On a typical day, women constantly stream in from the fields after work, pulling down the brightly colored bandannas that protect their faces.
Caseworker Amparo Yebra says sometimes the women will confide to her about sexual harassment or violence in the fields.
“It takes time. They have to feel comfortable,” Yebra says. “They have to feel like they can trust that they’re going to be helped.”
Yebra says she literally holds a woman’s hand and walks with her into the police station to file a report.
But sometimes victims change their minds once they find out what’s involved in a criminal case.
“That’s because of all the questions that they have to go over and over and over about your story,” Yebra explains. “Then they send her to another person. And then she has to again talk about the story. Now she has to go to court and again testify to the story. That’s very painful.”
Sandra Mendoza agrees. She’s the Mexican government’s consul for protection of Mexican citizens in the Central Valley, and she helps crime victims navigate the U.S. justice system.
She says sometimes victims of sexual harassment in the fields prefer to come to confidential settlements with farm companies rather than face a jury trial.
“It really depends on how far the victim wants to go,” she says. “You could take it to the court, send the perpetrator to jail, and set an example so that other supervisors think twice before doing this kind of thing. But a lot of times the victim wants to just wrap things up as fast as possible. And coming to an agreement with the company may do that: it’s confidential, no one else finds out about it from either the victim’s or the company’s point of view.”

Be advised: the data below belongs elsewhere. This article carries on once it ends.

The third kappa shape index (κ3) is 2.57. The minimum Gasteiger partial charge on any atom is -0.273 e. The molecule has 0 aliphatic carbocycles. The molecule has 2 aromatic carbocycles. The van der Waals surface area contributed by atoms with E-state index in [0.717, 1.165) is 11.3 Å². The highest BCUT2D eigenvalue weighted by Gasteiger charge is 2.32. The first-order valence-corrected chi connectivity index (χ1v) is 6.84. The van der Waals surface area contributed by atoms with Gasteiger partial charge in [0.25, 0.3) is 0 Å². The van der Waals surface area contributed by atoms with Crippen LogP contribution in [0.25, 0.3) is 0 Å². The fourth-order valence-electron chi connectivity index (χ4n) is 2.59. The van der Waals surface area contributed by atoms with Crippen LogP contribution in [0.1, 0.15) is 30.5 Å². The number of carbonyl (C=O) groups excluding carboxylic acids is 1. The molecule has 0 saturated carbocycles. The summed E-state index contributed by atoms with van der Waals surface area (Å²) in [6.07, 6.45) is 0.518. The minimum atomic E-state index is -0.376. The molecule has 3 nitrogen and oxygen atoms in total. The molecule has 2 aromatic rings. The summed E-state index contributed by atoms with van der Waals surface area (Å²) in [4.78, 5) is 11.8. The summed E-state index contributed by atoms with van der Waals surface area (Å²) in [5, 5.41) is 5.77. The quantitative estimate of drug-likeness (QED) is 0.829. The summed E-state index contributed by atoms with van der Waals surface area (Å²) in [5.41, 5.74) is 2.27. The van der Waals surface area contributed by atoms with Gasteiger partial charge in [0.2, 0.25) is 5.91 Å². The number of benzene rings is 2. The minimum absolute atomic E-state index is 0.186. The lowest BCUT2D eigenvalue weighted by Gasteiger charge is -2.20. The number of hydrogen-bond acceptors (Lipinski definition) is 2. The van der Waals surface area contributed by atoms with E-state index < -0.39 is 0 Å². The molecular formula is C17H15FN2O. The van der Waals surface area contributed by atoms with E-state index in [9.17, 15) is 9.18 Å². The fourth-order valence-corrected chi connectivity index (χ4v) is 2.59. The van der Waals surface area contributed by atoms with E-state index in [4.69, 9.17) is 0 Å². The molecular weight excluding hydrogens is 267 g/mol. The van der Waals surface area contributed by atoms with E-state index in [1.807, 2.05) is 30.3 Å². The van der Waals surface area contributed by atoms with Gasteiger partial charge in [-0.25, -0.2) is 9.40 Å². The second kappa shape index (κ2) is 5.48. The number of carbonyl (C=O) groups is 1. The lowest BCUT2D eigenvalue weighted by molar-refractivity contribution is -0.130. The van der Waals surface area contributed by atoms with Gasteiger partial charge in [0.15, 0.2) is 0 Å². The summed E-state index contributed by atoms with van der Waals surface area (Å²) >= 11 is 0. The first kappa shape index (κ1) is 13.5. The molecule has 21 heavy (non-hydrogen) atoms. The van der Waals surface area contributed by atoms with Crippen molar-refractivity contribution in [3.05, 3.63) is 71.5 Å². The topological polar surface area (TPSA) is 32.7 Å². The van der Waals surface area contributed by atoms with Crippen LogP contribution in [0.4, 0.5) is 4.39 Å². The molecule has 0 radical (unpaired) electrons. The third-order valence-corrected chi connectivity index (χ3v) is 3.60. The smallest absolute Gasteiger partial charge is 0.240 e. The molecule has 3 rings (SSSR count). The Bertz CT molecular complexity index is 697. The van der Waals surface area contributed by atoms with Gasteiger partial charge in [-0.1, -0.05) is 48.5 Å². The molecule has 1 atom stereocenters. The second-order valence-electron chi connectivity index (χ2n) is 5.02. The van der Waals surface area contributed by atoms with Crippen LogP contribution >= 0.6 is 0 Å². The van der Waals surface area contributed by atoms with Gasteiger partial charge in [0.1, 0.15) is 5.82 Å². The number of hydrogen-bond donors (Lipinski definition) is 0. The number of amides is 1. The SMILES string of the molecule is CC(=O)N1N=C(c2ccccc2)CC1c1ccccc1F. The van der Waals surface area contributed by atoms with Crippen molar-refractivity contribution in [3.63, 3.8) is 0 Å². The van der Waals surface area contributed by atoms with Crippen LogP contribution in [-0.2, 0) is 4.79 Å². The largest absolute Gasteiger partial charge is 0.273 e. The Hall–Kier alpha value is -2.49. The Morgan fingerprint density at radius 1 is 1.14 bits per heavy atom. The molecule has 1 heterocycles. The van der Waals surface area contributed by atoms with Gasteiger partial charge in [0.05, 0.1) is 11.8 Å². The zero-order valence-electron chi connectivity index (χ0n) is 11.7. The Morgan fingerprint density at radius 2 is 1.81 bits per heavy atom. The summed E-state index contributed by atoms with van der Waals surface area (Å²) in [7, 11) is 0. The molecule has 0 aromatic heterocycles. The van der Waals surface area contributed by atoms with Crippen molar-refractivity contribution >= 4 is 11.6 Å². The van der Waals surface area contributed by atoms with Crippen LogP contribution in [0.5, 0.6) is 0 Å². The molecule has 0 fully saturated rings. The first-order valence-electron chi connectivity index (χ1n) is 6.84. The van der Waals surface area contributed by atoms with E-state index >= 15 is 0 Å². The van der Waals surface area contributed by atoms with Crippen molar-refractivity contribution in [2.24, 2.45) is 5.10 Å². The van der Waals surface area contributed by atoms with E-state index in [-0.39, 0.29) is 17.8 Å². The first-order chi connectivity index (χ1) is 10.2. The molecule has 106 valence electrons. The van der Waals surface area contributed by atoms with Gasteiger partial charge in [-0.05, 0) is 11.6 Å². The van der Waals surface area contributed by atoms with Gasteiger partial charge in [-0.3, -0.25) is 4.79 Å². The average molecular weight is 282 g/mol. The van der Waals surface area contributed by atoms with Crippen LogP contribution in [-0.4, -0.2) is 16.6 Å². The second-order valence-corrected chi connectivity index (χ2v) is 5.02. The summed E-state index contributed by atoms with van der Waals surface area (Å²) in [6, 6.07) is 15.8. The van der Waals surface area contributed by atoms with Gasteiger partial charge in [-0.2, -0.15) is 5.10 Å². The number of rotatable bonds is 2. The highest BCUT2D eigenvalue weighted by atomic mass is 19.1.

Even when women do pursue a criminal case, the odds are long. District attorneys have to decide there’s enough evidence to prosecute -- and prove the case beyond a reasonable doubt.
Kathy Ciuffini, assistant district attorney for Kings County, says it’s often a matter of ‘he said, she said.’ “If the defense is, ‘she consented,’ those cases are very, very difficult,” says Ciuffini, “because it’s a credibility match, basically.”
In the case of Guadalupe Chavez, Ciuffini decided there was strong enough evidence to prosecute. At the time, Ciuffini was the county’s sexual assault prosecutor. But this was her first farmworker case. And she says the language barrier can be a big hurdle for the jury.
“If they’re hearing the victim’s story in their own language,” he says, “I think it’s easier for them to understand. If they’re hearing it through an interpreter, jurors can’t make that connection with the victim.”
It’s hard to say whether that played a role in the outcome of Guadalupe Chavez’s case. The man she accused admitted sexual contact, but argued it was consensual. And the jury acquitted him.
But even so, Chavez says she feels like she got some justice – because the man she accused of raping her had to face her in court.
“It was worth it,” she says. “And I would do it again. Because at least now (the alleged perpetrator) might think twice about doing this to somebody else.”
Chavez was eventually able to qualify for a special “U visa” for crime victims, which has allowed her to gain legal status.
This series was reported in collaboration with Bernice Yeung of the Center for Investigative Reporting and the UC Berkeley Investigative Reporting Program. It's part of a larger project with Frontline and Univision.
This series was reported in collaboration with the Center for Investigative Reporting and the UC Berkeley Investigative Reporting Program. It's part of a larger project with Frontline and Univision. - See more at: http://www.californiareport.org/archive/R201306280850/a#sthash.POCxAfww.dpuf